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Pros And Cons Of Dental Crowns
Dental crowns have been the solution for tooth decay, tooth wear, breakage, cracking and even improper bite for a long time now. Dental crowns are also used to replace a missing tooth. Although dental crowns have multiple benefits, there are undeniable disadvantages of the same. Here are the common type of crowns and their advantages.
Pros of Dental Crowns
Apart from acting as a fix to fractured, foul colored and damaged teeth dental crowns improve function of teeth and enhance their appearance. They increase durability of teeth by at least 10 years provided the person maintains good oral hygiene and does not have habits like clenching and biting nails.
Dental crowns protect the tooth and wearing of surrounding teeth. Once the crown is planted, the damaged tooth regains its original shape. Dental crowns add strength to the teeth that have worn down and have become weak. This is true for most cases but their efficiency is judged by condition of gums as well as dietary and brushing habits. The type of crowns used is determined by face structure as well as appearance.
Cons of Dental Crowns
Cost is one of the chief concerns for people opting for dental crowns. Dental crowns are more expensive than tooth treatment with other materials such as amalgam. Dental crowns sometimes demand removal of healthy tooth structure. If a tooth nerve finds way to the crown the person experiences increased sensitivity to hot as well as cold foods and beverages. Sometimes the cement used to fixate the dental crown gets dissolved thereby allowing bacteria to settle under the dental crown and result in tooth decay.
Pros and Cons of Gold Crowns
Gold crown is preferred by many as preparation of tooth for this type of crown is the simplest. Gold crown saves much of the tooth structure from getting removed and leaves healthy part untouched. Gold crown also does not exert pressure on opposing teeth causing it to wear down.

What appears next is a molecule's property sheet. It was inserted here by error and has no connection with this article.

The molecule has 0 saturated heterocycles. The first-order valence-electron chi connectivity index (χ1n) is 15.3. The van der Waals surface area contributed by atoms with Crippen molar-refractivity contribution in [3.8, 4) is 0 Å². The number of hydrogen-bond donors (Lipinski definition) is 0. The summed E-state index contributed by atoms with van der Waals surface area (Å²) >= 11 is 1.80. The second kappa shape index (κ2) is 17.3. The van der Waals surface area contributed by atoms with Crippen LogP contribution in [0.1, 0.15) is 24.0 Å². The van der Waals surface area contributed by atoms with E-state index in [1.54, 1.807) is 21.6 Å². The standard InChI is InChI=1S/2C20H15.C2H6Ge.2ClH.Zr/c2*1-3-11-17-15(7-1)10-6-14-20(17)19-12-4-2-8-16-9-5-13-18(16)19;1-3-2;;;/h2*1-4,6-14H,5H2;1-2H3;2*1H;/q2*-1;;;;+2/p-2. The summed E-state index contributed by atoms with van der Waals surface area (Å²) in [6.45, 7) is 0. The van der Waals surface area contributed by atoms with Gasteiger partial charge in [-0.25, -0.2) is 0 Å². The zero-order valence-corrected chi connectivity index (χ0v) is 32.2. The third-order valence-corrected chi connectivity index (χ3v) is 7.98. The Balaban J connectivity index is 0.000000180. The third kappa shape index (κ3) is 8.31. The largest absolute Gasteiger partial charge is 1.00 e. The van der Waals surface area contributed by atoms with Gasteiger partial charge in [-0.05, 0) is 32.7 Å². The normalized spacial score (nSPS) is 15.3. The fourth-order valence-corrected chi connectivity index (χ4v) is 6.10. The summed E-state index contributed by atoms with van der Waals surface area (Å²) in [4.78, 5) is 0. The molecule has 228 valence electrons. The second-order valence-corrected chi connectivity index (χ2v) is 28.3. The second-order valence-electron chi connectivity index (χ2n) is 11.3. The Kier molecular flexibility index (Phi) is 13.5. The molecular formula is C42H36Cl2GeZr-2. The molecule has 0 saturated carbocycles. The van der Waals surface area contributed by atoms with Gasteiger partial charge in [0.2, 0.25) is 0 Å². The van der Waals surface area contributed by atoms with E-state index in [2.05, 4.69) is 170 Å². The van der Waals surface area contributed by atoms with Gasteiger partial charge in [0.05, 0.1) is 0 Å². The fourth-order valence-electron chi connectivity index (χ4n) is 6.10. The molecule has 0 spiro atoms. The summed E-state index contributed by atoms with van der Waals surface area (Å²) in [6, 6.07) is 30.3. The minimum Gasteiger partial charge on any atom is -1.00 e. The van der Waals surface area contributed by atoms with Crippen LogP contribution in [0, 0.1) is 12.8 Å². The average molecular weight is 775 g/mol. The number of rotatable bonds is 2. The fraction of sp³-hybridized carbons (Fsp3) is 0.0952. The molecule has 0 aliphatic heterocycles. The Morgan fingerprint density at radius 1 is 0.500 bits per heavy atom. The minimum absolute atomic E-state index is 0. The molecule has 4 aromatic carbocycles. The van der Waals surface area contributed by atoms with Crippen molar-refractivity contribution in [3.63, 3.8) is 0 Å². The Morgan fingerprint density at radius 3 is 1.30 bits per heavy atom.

Gold fits easily into the intersecting area between the gum and teeth. Gold offers healthy environment for gum tissue. However, gold crowns have one major disadvantage i.e. its cosmetic aspect. It stands out as an alien particle badly affecting your smile. This problem does not arise when gold crown is planted at the back of mouth.
Pros and Cons of Porcelain Crowns
Porcelain crowns, also known as new reinforced resin, are becoming increasingly popular as they enhance the aesthetic appeal of the face. It matches well with the natural tone of the tooth as well as surrounding teeth.
Porcelain crowns are not as strong as metal crowns and so need to be thicker to withstand daily chewing and biting. Since porcelain crowns are thick they demand removal of extra tooth structure (even if it is the healthy part) to improve aesthetic appeal. Sometimes dentist fail to get an ideal fit so that gums cling properly to the crown.
Porcelain crowns also cause gingival inflammation in people. Besides, planting porcelain crowns demand better skill. Also all-porcelain crowns happen to chip. In case of small chips, the crown can be repaired with the help of composite resin without the need for removing the crown. However, in case of bigger chips, crown needs replacement.
Pros and Cons of Porcelain Fused-to-Metal Crowns
These crowns were developed to overcome the drawbacks of all-porcelain crowns. The best thing about these crowns is that they look natural. Since they consist of metal substructure, they need opaque below porcelain.
The opaque is not capable of replicating the natural teeth’s translucency. The difference becomes visible when gums recede at old age and dark line becomes prominent at the meeting point of the crown and the gum.
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